Oh the MDN take is a bit long and superfluous “The U.S. and some other governments hate”

    The Lincoln quote still applies for those from the free and civilized world.

  6. Not-quite paranoia. Fascinating.

    A Chinese developer has ‘apologized’ via GitHub for creating XcodeGhost source code as an experiment. Whether this is subterfuge or not, we shall see.

    Cult of Mac has a reasonable (now out-of-date) summary of the XcodeGhost story:

    FAQ: Everything you need to know about the XcodeGhost App Store hack

    A translation of the ‘apology’:

    First of all, I apologize for the confusion XcodeGhost has brought. XcodeGhost is from my own experiments, without any threatening behavior, as detailed in the source code.

    The so-called XcodeGhost is actually hard to for unsuspecting iOS developers to find. A modified Xcode compiler configuration text file code can be loaded, so I wrote the code above to try and upload it to their network disk.

    All data in the code actually acquires basic app information: application name, application version number, system version number, language, country name, developer, app installation time, device name, and device type. In addition, it does not gather any other data. I must confess that for selfish reasons, I used the advertising features in the code to promote these applications (you can confirm this in the source code). But in fact, from the beginning to the final shut down the server, I have not used the advertising function. And 10 days ago, I have taken the program off the server and removed all data, but that will not have any effect on anyone.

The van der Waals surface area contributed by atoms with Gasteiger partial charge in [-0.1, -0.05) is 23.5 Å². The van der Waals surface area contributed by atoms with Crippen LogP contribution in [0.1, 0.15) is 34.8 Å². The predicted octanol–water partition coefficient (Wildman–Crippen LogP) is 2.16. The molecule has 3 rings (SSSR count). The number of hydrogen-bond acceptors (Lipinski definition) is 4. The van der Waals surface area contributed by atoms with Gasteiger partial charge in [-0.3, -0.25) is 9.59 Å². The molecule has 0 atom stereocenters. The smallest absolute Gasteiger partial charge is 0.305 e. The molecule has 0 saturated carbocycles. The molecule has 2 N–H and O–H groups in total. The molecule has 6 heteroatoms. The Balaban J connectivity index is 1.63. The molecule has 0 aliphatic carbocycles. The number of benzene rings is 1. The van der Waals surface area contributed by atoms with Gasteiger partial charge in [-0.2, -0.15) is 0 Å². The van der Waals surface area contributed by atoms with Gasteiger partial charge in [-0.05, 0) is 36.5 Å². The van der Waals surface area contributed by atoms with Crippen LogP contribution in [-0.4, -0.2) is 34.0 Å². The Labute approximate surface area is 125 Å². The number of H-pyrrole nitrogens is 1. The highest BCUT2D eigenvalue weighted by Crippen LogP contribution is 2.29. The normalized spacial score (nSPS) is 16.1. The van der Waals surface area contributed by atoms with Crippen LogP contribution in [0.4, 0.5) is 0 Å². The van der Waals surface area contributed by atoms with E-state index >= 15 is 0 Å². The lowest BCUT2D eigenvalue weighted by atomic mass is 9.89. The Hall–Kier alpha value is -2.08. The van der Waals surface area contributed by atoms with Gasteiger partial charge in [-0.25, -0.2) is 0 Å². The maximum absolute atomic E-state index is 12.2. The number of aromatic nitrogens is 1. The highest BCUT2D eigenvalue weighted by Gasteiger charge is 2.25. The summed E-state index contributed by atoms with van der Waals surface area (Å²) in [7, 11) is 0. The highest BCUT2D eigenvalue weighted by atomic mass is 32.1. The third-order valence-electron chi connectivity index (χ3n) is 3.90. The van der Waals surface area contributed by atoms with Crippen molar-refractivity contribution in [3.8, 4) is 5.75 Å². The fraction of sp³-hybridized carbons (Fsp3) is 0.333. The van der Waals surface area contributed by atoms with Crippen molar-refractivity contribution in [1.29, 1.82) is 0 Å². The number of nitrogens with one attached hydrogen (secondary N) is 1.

In order to put an end to the rumors, the so-called “XcodeGhost” was an ill-advised experiment, and it is now dead.

    I wish to emphasize that XcodeGhost-infected apps will not affect any users and does not obtain private data, only a useless piece of code.

    Again, I sincerely apologize and wish you a pleasant weekend.

  7. Apple needs to do a checksum on XCode before it compiles, or it needs to do the compilation in the cloud with proper cryptological protections to keep the source out of the hands of anyone but the programmer.